Scotland to become first country in the UK to ban smacking

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The Scottish Government has committed to banning smacking in law.


The Scottish Government has committed to banning smacking in law

It follows the introduction of a member’s bill by Green MSP John Finnie in May to give ‘children equal protection from assault’ by banning physical punishment by parents and others caring for, or in charge of, children.

The bill has also received the backing of Scottish Labour.

If the move, which is expected to be put to a vote next year, is given the go ahead, it will make Scotland the first country in the UK to outlaw smacking.

In England, Ireland and Wales children are allowed to be given ‘reasonable punishment’, providing no injuries or bruising is caused.

As of 2010, all carers and tutors in England who work with children outside of the family are banned from smacking. The restriction does not include nannies, au-pairs or babysitters.

The UK is one of just five EU countries that still allows smacking, despite the United Nations in 2015 urging a smacking ban for parents be introduced.

A Scottish Government spokesperson said, 'Mr Finnie’s proposals are not a Scottish Government Bill, however we will ensure the proposals become law. We believe physical punishment can have negative effects on children, which can last long after the physical pain has died away. We support positive parenting through, for example, funding for family support services.'

Justice spokesperson for the Scottish Greens, John Finnie MSP said, 'It is especially welcome that the Scottish Government has reiterated its support for my bill because there is clear evidence that the use of physical punishment is detrimental to children’s long-term health and wellbeing.

'Giving children equal protection against assault will send a clear message to all of us about how we treat each other and underpin Scotland’s efforts to reduce violence. The physical punishment of children is already illegal in 52 countries and my proposal will give children in Scotland the necessary protections to flourish in a healthy environment and encourage the building of stronger relationships between children, their parents and others who care for them.'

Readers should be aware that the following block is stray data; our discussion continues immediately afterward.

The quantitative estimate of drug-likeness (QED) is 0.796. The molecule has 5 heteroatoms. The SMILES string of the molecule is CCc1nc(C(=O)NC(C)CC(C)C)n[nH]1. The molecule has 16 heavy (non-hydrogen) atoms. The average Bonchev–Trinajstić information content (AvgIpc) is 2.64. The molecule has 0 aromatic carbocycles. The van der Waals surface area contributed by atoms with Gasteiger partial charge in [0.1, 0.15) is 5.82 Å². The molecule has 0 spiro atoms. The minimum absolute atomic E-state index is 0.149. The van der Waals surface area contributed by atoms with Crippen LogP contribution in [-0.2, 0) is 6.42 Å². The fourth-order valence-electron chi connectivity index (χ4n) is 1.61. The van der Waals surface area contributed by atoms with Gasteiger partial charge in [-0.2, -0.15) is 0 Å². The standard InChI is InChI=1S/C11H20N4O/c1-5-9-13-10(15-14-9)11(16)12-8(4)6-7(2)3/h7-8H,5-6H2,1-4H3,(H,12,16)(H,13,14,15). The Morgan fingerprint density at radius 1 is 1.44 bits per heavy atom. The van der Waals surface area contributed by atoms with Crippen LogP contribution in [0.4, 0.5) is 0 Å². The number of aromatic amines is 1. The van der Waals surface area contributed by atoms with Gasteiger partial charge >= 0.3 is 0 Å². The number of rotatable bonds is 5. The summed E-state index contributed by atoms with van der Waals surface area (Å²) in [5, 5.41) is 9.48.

A spokesperson for the Global Initiative to End All Coroporal Punishment of Children,  said, 'The Global Initiative warmly welcomes the Scottish Government’s commitment to ensure that proposals to ban all corporal punishment will become law. Removing the legal defence of ‘justifiable assault’ would make Scotland the first nation in the UK to fulfil children’s right to equal protection.

'The UK has received repeated recommendations from numerous UN treaty monitoring bodies, including the Committee on the Rights of the Child, the Committee Against Torture and the Committee on the Elimination of Discrimination Against Women, to fulfil their international human rights obligation to prohibit all corporal punishment of children, and has been found in violation of the European Social Charter for the persisting legality of corporal punishment.

'The message from research is very clear – corporal punishment is linked to a range of negative health and behavioural outcomes for children, many of which persist into adulthood, with no evidence of any positive outcomes. But we do not look for research into the effects of hitting or violence against any other group (for example women, the elderly or persons with disabilities) to know that it must be banned – this is primarily a matter of children’s fundamental right to equal protection under the law on assault.

'We hope these reforms in Scotland will be achieved without delay, and will inspire other nations and particularly the UK Parliament to pursue this most basic and fundamental right for children.'

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